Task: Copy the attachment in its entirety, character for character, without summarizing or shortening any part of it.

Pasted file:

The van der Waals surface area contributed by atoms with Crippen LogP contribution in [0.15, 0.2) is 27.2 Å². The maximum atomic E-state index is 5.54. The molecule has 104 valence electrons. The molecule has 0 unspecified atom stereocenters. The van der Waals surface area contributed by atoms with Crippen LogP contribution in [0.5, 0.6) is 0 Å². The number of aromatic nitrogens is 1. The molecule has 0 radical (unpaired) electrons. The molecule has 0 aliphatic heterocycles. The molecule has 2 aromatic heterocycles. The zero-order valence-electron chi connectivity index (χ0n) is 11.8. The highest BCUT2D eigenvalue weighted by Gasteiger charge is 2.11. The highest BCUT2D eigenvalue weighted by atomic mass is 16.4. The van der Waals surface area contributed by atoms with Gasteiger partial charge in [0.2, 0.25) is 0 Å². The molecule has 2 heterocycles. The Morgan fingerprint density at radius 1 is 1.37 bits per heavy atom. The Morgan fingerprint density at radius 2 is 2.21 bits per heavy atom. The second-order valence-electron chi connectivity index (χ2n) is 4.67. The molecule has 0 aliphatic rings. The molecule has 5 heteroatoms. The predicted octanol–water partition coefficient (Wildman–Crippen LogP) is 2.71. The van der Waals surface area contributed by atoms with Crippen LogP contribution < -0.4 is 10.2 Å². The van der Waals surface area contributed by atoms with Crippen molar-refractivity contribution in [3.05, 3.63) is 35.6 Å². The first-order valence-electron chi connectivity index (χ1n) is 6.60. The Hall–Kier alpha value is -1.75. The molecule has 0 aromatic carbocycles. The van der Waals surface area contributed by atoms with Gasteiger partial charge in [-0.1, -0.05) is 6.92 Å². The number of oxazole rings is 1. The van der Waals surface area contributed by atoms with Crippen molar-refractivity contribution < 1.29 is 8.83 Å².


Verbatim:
The van der Waals surface area contributed by atoms with Crippen LogP contribution in [0.15, 0.2) is 27.2 Å². The maximum atomic E-state index is 5.54. The molecule has 104 valence electrons. The molecule has 0 unspecified atom stereocenters. The van der Waals surface area contributed by atoms with Crippen LogP contribution in [0.5, 0.6) is 0 Å². The number of aromatic nitrogens is 1. The molecule has 0 radical (unpaired) electrons. The molecule has 0 aliphatic heterocycles. The molecule has 2 aromatic heterocycles. The zero-order valence-electron chi connectivity index (χ0n) is 11.8. The highest BCUT2D eigenvalue weighted by Gasteiger charge is 2.11. The highest BCUT2D eigenvalue weighted by atomic mass is 16.4. The van der Waals surface area contributed by atoms with Gasteiger partial charge in [0.2, 0.25) is 0 Å². The molecule has 2 heterocycles. The Morgan fingerprint density at radius 1 is 1.37 bits per heavy atom. The Morgan fingerprint density at radius 2 is 2.21 bits per heavy atom. The second-order valence-electron chi connectivity index (χ2n) is 4.67. The molecule has 0 aliphatic rings. The molecule has 5 heteroatoms. The predicted octanol–water partition coefficient (Wildman–Crippen LogP) is 2.71. The van der Waals surface area contributed by atoms with Crippen LogP contribution < -0.4 is 10.2 Å². The van der Waals surface area contributed by atoms with Crippen molar-refractivity contribution in [3.05, 3.63) is 35.6 Å². The first-order valence-electron chi connectivity index (χ1n) is 6.60. The Hall–Kier alpha value is -1.75. The molecule has 0 aromatic carbocycles. The van der Waals surface area contributed by atoms with Gasteiger partial charge in [-0.1, -0.05) is 6.92 Å². The number of oxazole rings is 1. The van der Waals surface area contributed by atoms with Crippen molar-refractivity contribution < 1.29 is 8.83 Å².